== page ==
Overweight in South African children
High level of fitness and regular sports activity counteract the development of overweight in South African children.
There are serious concerns worldwide about the increase in overweight and obesity in children and adolescents. Recent data show that the estimated prevalence of overweight/obesity in children in sub-Saharan Africa has more than tripled since 1990.
Despite the fact that traditional culture remains strong in many parts of South Africa, researchers have currently observed a transition from a traditional to a Western-oriented lifestyle. The trend toward increasing body weight in South Africa is therefore largely attributed to the process of urbanization and socioeconomic change. The typical western diet is characterized by energy-dense foods, fat and refined sugars and therefore often leads to a positive energy balance, especially when physical activity is low. This transition to a less healthy lifestyle can have further negative consequences for children and adolescents, such as an increased prevalence of high blood pressure.
Within the framework of DASH (Disease, Activity and Schoolchildren's Health) we have investigated whether cardiorespiratory fitness and extracurricular sports participation contribute to the prevention of hypertension and obesity. We conducted a cluster-randomized controlled study with 853 children aged 8 to 13 years in eight elementary school in Port Elizabeth, South Africa. Cardiorespiratory fitness, participation in sports, body mass index and blood pressure were measured at baseline and after an intervention to increase physical activity. The intervention took place at two points in time (July-September 2015 and February-April 2016) for 10 weeks each. Mixed logistic regressions were used to analyze the data. At baseline, 18.8% of children were classified as overweight/obese; 13.5% of children presented hypertension. Cross-sectional, high cardiorespiratory fitness and high exercise participation were negatively associated with overweight/obesity, while high extracurricular exercise participation was associated with a lower risk of hypertension. Longitudinally, children of originally normal weight who participated in the intervention had a lower risk of becoming overweight/obese. Similarly, those children with a high baseline cardiorespiratory fitness level and those who improved their fitness level during the study period were less likely to become overweight/obese. Our results underline the importance of regular extracurricular physical activity and maintenance of cardiorespiratory fitness in children and adolescents from socially disadvantaged settings.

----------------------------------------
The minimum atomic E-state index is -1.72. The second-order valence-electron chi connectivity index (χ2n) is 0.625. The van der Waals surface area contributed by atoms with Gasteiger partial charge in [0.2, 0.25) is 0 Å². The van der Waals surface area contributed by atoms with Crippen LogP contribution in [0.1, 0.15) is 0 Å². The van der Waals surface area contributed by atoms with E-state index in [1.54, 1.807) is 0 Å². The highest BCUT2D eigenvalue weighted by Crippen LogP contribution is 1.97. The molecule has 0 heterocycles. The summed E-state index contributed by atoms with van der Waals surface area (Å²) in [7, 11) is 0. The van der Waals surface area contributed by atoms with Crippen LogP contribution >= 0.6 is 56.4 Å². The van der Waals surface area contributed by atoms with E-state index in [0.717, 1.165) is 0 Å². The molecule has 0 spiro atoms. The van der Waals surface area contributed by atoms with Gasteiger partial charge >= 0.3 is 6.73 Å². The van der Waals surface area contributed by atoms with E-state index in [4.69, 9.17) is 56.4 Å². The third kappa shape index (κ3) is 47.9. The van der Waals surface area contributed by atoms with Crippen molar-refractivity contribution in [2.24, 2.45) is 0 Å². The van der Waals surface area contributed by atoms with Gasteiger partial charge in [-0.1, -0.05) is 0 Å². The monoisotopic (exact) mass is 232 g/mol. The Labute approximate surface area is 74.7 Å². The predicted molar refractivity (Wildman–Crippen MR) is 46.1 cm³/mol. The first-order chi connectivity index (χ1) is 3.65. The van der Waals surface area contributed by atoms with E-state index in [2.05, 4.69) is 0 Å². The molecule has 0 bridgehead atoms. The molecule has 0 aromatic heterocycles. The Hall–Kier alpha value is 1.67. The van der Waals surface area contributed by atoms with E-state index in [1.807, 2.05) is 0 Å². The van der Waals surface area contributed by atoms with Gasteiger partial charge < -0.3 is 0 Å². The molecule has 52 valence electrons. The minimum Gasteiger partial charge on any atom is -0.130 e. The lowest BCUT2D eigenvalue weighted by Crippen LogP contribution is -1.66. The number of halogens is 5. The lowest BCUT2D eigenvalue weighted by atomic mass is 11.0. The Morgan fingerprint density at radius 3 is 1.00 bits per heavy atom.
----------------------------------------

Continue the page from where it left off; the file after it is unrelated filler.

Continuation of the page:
The results of the study can be read in detail in the journal Sustainability :
Nqweniso, S., Walter C., du Randt, R., Aerts, A., Adams, L., Degen, J., Gall, S., Gani, Z., Joubert, N., Müller, I., Smith, D., Seelig, H., Steinmann, P., Probst-Hensch, N., Utzinger, J., Pühse, U., & Gerber, M. (2020). Prevention of overweight and hypertension through cardiorespiratory fitness and extracurricular sport participation among South African schoolchildren. Sustainability, 12, 6581.